Nelson: A Dream of Glory, 1758-1797

Nelson: A Dream of Glory, 1758-1797

by John Sugden
     
 

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The most authoritative and captivating account ever written of legendary British naval commander Horatio Nelson's early career and rise to prominence

Among military and naval commanders, Horatio Nelson stands as one of the finest examples of inspirational leadership. The historian John Sugden charts the period of Nelson's career neglected by earlier

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Overview

The most authoritative and captivating account ever written of legendary British naval commander Horatio Nelson's early career and rise to prominence

Among military and naval commanders, Horatio Nelson stands as one of the finest examples of inspirational leadership. The historian John Sugden charts the period of Nelson's career neglected by earlier writers-from childhood to his breathtaking victory against the Spanish fleet at Cape St. Vincent when he became an admiral, lost an arm, and won international fame. Like Alexander of Macedon, Nelson led from the front (not always a sensible custom). But he was a natural leader and a genuine hero, and his actions invariably raised his stock with his men, who trusted him as a commander willing to share their dangers.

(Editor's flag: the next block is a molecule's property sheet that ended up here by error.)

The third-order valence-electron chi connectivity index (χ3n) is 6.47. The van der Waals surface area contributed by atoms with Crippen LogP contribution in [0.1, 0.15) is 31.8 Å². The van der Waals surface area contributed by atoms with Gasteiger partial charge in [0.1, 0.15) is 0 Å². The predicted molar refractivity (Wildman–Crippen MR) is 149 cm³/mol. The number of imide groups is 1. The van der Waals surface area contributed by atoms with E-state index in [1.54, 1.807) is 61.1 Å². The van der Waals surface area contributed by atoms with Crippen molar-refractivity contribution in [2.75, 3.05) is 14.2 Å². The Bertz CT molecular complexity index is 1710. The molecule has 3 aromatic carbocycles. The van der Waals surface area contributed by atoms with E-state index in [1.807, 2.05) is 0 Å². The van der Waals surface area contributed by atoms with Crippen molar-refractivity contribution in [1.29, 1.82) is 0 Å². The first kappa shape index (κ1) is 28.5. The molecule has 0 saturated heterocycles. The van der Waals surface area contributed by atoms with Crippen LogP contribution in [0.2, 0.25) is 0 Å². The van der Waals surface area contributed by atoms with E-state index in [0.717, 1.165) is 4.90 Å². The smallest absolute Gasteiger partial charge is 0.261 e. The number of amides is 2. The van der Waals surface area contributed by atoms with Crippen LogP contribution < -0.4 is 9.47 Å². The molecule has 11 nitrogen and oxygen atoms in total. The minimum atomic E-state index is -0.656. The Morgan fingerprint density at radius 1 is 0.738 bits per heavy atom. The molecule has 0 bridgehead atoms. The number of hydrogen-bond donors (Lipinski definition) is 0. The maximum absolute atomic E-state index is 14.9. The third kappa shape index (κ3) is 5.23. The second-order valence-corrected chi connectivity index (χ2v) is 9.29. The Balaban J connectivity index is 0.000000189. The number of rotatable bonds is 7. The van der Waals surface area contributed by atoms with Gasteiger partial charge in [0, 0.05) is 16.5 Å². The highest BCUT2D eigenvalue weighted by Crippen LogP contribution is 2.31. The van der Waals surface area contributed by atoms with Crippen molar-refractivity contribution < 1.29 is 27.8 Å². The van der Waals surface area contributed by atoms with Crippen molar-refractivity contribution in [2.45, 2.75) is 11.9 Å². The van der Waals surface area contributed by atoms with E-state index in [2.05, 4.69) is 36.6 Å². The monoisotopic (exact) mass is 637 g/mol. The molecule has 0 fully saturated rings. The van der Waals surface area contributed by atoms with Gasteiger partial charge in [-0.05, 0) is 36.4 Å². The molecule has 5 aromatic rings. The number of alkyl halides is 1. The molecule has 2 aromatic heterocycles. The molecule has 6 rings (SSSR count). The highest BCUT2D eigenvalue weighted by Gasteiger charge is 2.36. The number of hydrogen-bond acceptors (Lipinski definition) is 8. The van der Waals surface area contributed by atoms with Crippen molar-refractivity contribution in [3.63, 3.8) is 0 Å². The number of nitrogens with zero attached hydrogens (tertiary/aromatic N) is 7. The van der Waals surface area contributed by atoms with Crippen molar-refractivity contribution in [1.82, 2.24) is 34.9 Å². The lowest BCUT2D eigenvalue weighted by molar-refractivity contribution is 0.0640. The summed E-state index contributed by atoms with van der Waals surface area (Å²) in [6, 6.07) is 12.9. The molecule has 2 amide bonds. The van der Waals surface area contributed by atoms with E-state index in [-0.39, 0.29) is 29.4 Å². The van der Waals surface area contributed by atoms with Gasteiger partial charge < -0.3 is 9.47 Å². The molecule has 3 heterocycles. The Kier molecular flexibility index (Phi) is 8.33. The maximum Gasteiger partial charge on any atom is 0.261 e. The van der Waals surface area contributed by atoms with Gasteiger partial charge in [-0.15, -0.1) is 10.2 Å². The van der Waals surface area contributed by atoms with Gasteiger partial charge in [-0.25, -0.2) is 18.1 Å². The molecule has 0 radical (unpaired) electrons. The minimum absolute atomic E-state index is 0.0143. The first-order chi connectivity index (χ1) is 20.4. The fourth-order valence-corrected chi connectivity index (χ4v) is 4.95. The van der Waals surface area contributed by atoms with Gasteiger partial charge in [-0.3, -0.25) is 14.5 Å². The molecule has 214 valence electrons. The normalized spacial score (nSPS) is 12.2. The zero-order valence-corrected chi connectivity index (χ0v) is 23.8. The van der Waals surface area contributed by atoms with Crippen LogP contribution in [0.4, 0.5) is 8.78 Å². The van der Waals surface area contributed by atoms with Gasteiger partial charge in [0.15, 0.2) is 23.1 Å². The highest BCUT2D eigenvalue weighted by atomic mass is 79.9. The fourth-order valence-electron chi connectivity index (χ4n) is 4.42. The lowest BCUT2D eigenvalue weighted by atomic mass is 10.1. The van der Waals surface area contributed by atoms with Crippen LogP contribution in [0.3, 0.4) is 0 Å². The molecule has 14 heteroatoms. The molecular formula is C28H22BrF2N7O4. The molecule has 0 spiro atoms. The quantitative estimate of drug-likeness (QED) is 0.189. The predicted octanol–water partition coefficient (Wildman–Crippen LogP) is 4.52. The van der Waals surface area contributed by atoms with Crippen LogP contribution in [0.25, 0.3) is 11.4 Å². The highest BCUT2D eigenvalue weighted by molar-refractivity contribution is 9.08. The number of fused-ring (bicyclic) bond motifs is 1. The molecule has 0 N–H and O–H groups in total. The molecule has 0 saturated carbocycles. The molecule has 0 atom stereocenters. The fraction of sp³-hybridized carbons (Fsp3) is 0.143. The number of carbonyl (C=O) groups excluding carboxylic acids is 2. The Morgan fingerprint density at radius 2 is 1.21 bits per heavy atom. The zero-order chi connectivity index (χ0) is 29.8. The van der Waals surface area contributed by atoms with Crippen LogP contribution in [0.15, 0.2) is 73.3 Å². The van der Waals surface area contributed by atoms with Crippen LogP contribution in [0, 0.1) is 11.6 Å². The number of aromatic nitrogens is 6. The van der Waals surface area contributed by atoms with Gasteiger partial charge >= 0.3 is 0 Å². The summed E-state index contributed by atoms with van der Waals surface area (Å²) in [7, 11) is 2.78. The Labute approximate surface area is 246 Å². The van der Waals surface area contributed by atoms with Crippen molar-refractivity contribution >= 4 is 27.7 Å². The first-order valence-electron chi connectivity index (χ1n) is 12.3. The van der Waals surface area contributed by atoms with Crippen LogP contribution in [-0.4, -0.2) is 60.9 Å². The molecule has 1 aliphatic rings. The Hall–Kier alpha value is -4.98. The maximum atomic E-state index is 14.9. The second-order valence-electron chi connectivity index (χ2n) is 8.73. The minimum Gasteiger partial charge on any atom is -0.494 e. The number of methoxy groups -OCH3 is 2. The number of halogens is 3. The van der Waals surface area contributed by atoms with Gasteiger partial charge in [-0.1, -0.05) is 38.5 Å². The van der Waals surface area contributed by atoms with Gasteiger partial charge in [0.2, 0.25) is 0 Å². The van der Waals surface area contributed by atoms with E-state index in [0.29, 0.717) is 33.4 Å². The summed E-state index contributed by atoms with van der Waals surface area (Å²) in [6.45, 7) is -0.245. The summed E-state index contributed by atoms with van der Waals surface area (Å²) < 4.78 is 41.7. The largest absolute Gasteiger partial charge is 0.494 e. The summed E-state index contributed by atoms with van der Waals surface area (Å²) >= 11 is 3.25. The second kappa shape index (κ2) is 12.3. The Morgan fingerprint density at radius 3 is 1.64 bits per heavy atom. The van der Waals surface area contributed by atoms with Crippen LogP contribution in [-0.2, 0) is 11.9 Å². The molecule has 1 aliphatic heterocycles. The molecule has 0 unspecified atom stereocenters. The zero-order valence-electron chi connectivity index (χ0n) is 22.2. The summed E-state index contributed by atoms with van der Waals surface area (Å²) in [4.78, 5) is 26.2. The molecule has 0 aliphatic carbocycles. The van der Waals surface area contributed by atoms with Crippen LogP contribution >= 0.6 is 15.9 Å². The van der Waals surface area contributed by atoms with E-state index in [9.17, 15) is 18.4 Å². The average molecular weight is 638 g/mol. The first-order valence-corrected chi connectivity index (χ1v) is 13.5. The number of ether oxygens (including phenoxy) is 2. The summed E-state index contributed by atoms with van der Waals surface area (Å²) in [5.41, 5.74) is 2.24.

Nelson combines groundbreaking scholarship with a vivid and compelling narrative style. Detailing every facet of Nelson's crowded life, the author offers the only full account of Nelson's early voyages and the first complete analysis of the formative incidents in his career. Throughout there are revealing and startling discoveries about Nelson's relationships with family, patrons, officers, and men-and with his women. Previous biographies have failed to penetrate the mythology encrusting one of the world's greatest naval heroes, and none has been based on a thorough examination of original sources.

Nelson will immediately become the benchmark against which all subsequent books about Nelson will be judged. It is a biography of the best sort: compelling, authoritative, and thrillingly alive.